If I learned anything during my three years in Mexico, it’s not to get my hopes up. When I set out in my over-loaded Honda for a four-day trip across two countries, I figured I’d be back–with my husband–in eighteen months. Maybe a year.
That didn’t happen.
There were too many disappointments over those three years to fully list here–the biggest being denied a US visa for my now ex–and at some point I realized that the only way to get on with my everyday life was to stop thinking about what I had no control over. I even wrote a poem about it.
Prior to my Mexico ordeal, I got over-excited at the drop of a hat. Mention the hint of the possibility that something fun/cool/adventurous/maybe-a-little-bit-scnadelous might possibly happen and I could hardly sit still until it occured. And I told everyone.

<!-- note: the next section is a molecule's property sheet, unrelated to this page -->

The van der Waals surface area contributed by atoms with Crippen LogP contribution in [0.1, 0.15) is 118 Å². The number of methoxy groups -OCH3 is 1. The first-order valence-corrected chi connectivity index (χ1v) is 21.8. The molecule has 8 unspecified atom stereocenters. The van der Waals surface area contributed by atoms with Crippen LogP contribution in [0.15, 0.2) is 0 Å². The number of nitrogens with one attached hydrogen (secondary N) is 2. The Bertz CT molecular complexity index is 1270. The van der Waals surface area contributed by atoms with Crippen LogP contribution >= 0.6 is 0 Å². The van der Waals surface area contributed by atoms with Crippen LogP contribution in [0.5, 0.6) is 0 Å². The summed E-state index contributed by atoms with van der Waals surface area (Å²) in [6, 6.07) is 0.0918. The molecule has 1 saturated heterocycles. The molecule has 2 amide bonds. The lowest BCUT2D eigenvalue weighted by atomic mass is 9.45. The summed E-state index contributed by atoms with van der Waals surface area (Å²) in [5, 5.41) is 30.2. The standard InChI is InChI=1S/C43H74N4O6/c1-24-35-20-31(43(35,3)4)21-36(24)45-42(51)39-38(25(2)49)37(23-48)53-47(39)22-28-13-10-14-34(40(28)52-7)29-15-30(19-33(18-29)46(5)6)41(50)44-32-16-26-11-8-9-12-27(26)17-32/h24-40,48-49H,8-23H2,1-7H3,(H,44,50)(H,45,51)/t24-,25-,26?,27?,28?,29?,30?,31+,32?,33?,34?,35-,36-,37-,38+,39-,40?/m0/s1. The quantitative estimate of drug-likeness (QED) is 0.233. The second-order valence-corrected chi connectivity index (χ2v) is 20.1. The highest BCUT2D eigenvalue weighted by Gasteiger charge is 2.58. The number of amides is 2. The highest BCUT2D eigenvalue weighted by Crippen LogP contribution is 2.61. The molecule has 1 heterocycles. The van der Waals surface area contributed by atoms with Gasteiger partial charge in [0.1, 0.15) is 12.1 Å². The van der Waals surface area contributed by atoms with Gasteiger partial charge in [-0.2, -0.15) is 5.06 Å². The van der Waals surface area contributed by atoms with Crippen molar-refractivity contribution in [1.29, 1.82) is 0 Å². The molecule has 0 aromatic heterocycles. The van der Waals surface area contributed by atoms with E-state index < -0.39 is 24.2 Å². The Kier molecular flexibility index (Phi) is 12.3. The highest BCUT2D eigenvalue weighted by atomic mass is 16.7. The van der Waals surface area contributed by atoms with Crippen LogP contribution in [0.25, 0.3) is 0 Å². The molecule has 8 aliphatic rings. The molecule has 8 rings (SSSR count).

Having to email, call, and Skype everyone I know every time I got more bad news in Mexico taught me to keep things a little closer to the vest. (Or in my case, the tank top.) It just made things easier. As much as I yearned to return to Chicago, I refused to look at job or apartment listings. I didn’t want to add to the list of possible disappointments, and it turns out that ended up serving me well.
The downside to this is now I don’t allow myself to get excited about anything until the ticket’s purchased, the offer’s in, or I know for a fact that something’s actually going my way. Until then I just push it out of my mind.
Do I miss the anticipation of the unknown? Sure. Am I being too negative? Perhaps. But I am still hopeful that better things are to come.
How do you find a balance between calmly getting on with your life and running around in tiny circles?